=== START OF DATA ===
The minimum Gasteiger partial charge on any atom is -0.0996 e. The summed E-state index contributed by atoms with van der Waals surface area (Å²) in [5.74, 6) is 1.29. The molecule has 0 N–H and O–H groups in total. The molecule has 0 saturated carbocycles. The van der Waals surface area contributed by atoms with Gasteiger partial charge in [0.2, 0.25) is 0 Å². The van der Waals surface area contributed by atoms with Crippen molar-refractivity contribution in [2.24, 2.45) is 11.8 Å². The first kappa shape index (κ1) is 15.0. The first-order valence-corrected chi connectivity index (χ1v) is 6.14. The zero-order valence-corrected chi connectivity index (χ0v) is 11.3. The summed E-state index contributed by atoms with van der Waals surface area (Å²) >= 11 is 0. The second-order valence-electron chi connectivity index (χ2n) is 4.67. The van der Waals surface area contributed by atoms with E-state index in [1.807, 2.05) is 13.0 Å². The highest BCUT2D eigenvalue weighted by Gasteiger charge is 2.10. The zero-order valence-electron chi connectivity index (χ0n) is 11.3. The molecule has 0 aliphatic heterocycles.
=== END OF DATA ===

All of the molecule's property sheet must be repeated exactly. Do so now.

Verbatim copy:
The minimum Gasteiger partial charge on any atom is -0.0996 e. The summed E-state index contributed by atoms with van der Waals surface area (Å²) in [5.74, 6) is 1.29. The molecule has 0 N–H and O–H groups in total. The molecule has 0 saturated carbocycles. The van der Waals surface area contributed by atoms with Gasteiger partial charge in [0.2, 0.25) is 0 Å². The van der Waals surface area contributed by atoms with Crippen molar-refractivity contribution in [2.24, 2.45) is 11.8 Å². The first kappa shape index (κ1) is 15.0. The first-order valence-corrected chi connectivity index (χ1v) is 6.14. The zero-order valence-corrected chi connectivity index (χ0v) is 11.3. The summed E-state index contributed by atoms with van der Waals surface area (Å²) >= 11 is 0. The second-order valence-electron chi connectivity index (χ2n) is 4.67. The van der Waals surface area contributed by atoms with E-state index in [1.807, 2.05) is 13.0 Å². The highest BCUT2D eigenvalue weighted by Gasteiger charge is 2.10. The zero-order valence-electron chi connectivity index (χ0n) is 11.3. The molecule has 0 aliphatic heterocycles.